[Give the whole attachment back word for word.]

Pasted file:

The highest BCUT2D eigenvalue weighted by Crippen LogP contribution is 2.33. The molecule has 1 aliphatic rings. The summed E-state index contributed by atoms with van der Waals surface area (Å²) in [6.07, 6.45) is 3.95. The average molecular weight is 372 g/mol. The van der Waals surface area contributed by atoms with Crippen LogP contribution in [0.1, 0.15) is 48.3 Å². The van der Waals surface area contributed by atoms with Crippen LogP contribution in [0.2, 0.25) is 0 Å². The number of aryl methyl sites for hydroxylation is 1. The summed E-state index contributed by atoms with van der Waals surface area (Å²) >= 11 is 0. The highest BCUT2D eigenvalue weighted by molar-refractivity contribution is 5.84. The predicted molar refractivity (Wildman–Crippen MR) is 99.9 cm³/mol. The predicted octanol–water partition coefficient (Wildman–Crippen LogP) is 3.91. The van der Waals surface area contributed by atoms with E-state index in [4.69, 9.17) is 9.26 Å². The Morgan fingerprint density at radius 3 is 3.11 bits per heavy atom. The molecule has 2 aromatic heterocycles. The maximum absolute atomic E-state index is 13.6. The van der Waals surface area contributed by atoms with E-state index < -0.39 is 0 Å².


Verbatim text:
The highest BCUT2D eigenvalue weighted by Crippen LogP contribution is 2.33. The molecule has 1 aliphatic rings. The summed E-state index contributed by atoms with van der Waals surface area (Å²) in [6.07, 6.45) is 3.95. The average molecular weight is 372 g/mol. The van der Waals surface area contributed by atoms with Crippen LogP contribution in [0.1, 0.15) is 48.3 Å². The van der Waals surface area contributed by atoms with Crippen LogP contribution in [0.2, 0.25) is 0 Å². The number of aryl methyl sites for hydroxylation is 1. The summed E-state index contributed by atoms with van der Waals surface area (Å²) >= 11 is 0. The highest BCUT2D eigenvalue weighted by molar-refractivity contribution is 5.84. The predicted molar refractivity (Wildman–Crippen MR) is 99.9 cm³/mol. The predicted octanol–water partition coefficient (Wildman–Crippen LogP) is 3.91. The van der Waals surface area contributed by atoms with E-state index in [4.69, 9.17) is 9.26 Å². The Morgan fingerprint density at radius 3 is 3.11 bits per heavy atom. The molecule has 2 aromatic heterocycles. The maximum absolute atomic E-state index is 13.6. The van der Waals surface area contributed by atoms with E-state index < -0.39 is 0 Å².